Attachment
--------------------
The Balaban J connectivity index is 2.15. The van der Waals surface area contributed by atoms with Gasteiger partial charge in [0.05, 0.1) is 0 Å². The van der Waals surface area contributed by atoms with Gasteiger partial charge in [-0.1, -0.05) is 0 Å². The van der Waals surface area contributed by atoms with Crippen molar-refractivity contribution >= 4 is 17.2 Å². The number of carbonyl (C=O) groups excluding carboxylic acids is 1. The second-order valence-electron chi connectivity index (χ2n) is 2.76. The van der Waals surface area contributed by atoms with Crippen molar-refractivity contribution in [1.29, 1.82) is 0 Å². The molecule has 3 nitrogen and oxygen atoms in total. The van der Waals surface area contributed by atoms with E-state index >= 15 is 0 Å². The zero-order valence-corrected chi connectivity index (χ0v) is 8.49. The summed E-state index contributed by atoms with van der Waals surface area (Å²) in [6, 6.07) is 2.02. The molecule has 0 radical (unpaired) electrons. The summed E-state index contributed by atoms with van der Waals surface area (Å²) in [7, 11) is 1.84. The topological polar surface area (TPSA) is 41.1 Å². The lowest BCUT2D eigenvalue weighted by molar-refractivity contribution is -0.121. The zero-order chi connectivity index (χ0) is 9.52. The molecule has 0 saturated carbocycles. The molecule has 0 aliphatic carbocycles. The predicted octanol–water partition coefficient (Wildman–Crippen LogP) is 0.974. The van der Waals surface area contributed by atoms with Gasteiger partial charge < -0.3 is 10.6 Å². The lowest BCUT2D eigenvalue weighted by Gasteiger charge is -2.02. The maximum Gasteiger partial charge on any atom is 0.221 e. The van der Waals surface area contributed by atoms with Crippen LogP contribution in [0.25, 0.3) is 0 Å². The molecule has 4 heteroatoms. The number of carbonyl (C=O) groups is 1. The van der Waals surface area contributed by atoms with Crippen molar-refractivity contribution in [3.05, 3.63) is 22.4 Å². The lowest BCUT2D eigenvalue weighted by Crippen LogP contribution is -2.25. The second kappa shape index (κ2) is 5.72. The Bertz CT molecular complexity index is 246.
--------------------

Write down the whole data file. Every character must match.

The Balaban J connectivity index is 2.15. The van der Waals surface area contributed by atoms with Gasteiger partial charge in [0.05, 0.1) is 0 Å². The van der Waals surface area contributed by atoms with Gasteiger partial charge in [-0.1, -0.05) is 0 Å². The van der Waals surface area contributed by atoms with Crippen molar-refractivity contribution >= 4 is 17.2 Å². The number of carbonyl (C=O) groups excluding carboxylic acids is 1. The second-order valence-electron chi connectivity index (χ2n) is 2.76. The van der Waals surface area contributed by atoms with Crippen molar-refractivity contribution in [1.29, 1.82) is 0 Å². The molecule has 3 nitrogen and oxygen atoms in total. The van der Waals surface area contributed by atoms with E-state index >= 15 is 0 Å². The zero-order valence-corrected chi connectivity index (χ0v) is 8.49. The summed E-state index contributed by atoms with van der Waals surface area (Å²) in [6, 6.07) is 2.02. The molecule has 0 radical (unpaired) electrons. The summed E-state index contributed by atoms with van der Waals surface area (Å²) in [7, 11) is 1.84. The topological polar surface area (TPSA) is 41.1 Å². The lowest BCUT2D eigenvalue weighted by molar-refractivity contribution is -0.121. The zero-order chi connectivity index (χ0) is 9.52. The molecule has 0 saturated carbocycles. The molecule has 0 aliphatic carbocycles. The predicted octanol–water partition coefficient (Wildman–Crippen LogP) is 0.974. The van der Waals surface area contributed by atoms with Gasteiger partial charge < -0.3 is 10.6 Å². The lowest BCUT2D eigenvalue weighted by Gasteiger charge is -2.02. The maximum Gasteiger partial charge on any atom is 0.221 e. The van der Waals surface area contributed by atoms with Crippen LogP contribution in [0.25, 0.3) is 0 Å². The molecule has 4 heteroatoms. The number of carbonyl (C=O) groups is 1. The van der Waals surface area contributed by atoms with Crippen molar-refractivity contribution in [3.05, 3.63) is 22.4 Å². The lowest BCUT2D eigenvalue weighted by Crippen LogP contribution is -2.25. The second kappa shape index (κ2) is 5.72. The Bertz CT molecular complexity index is 246.